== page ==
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Don't Overlook the Cash Flow Statement

by Sherry Walters

One of the most important numbers that business owners and their stakeholders should know is the Company’s cash flow from operations, which is often overlooked in lieu of the income statement and balance sheet numbers.  Being able to internally generate sufficient cash is key to maintaining a healthy business.  A Statement of Cash Flows serves as a map that tells where cash came from and where it went, and is a crucial planning tool for any business’s long term success.

In addition to reporting cash flow from operations, the cash flow statement can highlight other key factors to consider in a business's strategy.

  • A cash flow statement shows if a business is running out of money, even if it is profitable at the same time.  Fast growing businesses often show a net income but have their cash tied up in accounts receivable or rely too heavily on bank financing.
  • A cash flow statement will tell if the owners are taking too much money out of the business, which is not something you would see on the income statement.  Distributions should not exceed cash flow from operations.
  • A cash flow statement makes clear how much money was used to purchase property and equipment, another thing you won’t find on the income statement. It’s important to know the cash impact that fixed asset investments have, since net income can be significantly affected by depreciation and amortization.
  • A cash flow statement can tell you how loan payments affect cash in the bank.  While interest payments are reported on the income statement, principal payments are not; both are reflected on the cash flow statement.  Knowing how much cash is needed every month to make monthly loan payments can help with better planning.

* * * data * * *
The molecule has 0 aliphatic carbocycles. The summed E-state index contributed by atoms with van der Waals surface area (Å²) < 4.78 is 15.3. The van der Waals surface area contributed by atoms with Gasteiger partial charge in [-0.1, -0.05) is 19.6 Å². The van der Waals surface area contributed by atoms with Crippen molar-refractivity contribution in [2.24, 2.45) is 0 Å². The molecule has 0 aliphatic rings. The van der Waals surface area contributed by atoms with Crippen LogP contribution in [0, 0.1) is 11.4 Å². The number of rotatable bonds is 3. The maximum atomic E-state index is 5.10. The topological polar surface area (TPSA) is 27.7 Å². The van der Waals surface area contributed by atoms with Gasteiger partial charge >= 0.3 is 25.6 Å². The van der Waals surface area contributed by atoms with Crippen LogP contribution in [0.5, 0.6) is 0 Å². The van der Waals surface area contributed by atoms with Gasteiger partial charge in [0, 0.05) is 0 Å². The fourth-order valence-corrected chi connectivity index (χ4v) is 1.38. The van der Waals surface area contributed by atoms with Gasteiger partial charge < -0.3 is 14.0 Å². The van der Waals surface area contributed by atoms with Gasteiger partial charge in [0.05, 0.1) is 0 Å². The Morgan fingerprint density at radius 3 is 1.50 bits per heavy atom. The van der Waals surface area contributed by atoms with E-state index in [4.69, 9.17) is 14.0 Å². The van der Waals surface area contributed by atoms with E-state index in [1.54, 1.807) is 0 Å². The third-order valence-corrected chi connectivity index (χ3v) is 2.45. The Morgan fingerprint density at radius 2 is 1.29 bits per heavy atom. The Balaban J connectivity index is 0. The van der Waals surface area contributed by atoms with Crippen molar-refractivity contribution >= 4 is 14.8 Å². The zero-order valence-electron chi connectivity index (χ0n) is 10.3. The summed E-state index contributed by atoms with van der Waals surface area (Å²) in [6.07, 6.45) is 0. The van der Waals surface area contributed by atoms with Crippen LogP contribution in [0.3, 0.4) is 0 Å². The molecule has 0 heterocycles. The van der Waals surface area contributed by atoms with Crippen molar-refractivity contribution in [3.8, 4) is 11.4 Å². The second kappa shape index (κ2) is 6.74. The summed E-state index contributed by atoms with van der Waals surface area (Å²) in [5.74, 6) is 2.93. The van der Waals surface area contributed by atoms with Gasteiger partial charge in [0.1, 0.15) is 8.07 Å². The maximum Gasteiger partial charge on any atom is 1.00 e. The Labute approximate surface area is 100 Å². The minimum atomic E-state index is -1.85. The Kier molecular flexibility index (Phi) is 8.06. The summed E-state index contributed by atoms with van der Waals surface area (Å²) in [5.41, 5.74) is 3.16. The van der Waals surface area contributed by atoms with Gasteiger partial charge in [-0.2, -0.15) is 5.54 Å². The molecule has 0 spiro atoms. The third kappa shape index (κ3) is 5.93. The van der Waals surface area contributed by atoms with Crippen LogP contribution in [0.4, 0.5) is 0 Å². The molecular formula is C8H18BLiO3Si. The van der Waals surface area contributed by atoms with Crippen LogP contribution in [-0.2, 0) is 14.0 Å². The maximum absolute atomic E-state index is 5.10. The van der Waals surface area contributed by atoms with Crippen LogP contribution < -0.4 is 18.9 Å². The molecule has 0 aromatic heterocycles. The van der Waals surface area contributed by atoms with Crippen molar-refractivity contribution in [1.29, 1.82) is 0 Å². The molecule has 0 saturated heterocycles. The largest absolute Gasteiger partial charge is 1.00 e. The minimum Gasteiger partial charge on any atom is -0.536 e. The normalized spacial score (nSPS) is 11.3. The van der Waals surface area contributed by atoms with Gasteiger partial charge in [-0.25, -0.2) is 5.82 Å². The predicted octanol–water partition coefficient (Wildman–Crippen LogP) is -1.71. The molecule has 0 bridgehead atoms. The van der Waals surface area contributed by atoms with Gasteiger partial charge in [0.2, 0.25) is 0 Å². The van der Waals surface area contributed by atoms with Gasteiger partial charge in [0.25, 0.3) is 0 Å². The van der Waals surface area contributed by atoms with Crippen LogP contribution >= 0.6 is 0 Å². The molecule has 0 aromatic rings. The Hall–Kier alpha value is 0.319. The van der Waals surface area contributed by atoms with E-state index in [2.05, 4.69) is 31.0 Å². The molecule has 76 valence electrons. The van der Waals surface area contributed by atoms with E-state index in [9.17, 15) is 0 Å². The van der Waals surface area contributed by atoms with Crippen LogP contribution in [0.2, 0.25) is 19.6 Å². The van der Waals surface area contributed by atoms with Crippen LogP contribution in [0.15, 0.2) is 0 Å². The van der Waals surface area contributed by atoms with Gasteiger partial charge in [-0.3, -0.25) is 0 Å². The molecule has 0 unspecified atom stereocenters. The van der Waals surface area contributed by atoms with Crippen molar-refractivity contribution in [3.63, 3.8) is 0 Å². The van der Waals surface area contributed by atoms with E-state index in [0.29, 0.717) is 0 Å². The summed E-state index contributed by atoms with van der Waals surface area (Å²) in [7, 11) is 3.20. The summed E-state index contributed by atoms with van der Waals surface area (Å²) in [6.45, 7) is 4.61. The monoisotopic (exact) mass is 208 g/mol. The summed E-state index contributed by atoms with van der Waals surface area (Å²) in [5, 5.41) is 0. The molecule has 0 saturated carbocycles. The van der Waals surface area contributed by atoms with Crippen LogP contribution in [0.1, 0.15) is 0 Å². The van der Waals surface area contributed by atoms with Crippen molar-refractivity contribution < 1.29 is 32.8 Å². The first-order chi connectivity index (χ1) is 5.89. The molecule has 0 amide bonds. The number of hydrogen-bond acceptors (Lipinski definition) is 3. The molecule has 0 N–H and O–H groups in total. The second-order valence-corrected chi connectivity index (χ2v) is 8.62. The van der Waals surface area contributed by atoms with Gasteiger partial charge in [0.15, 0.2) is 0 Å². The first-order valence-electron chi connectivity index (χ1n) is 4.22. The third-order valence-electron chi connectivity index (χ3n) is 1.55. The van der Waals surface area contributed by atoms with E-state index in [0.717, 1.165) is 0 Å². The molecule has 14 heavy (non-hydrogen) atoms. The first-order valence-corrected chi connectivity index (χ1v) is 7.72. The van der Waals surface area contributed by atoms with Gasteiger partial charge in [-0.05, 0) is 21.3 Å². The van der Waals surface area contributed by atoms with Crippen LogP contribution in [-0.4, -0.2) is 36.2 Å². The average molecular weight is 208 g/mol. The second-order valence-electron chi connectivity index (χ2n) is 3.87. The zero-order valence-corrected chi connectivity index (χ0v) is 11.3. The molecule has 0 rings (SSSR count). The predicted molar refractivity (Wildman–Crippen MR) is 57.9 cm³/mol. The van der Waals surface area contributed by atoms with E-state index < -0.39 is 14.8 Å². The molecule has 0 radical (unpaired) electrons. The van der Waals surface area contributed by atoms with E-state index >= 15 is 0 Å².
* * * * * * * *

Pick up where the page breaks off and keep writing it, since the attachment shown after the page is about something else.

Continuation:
If cash flow from operations is declining, too small, or even negative, it is important to evaluate the following areas of business for improvement.

Accounts Receivable – How many days does it take, from the date a product is shipped or a service performed, to receive payment?  If this number is too high, it can jeopardize the ability to remain a going concern. Shorten the billing cycle by invoicing more frequently, calling customers regarding delinquent accounts after 30 days or offering sales discounts for quicker payment.

Inventory – How many times a year does inventory turn over?  Selling inventory more quickly requires less cash because there is less inventory on hand at any particular time.  Inventory turnover applies to more than just the sale of a physical product.  In the service industry, it can be how efficiently employees and equipment are utilized.

Accounts Payable – How quickly are incoming bills being paid?  While quick payments may be necessary to take advantage of purchase discounts or maintain good relationships with suppliers, some vendors may offer no incentive to pay before the invoice due date. In this case, wait until the due date to pay bills to avoid prematurely depleting cash.

It's hard to over-emphasize the importance of the cash flow statement. Savvy investors and lenders know the bevy of information available on this crucial report. Don't overlook its impact on a business and use it to make more informed financial decisions.

December 12, 2012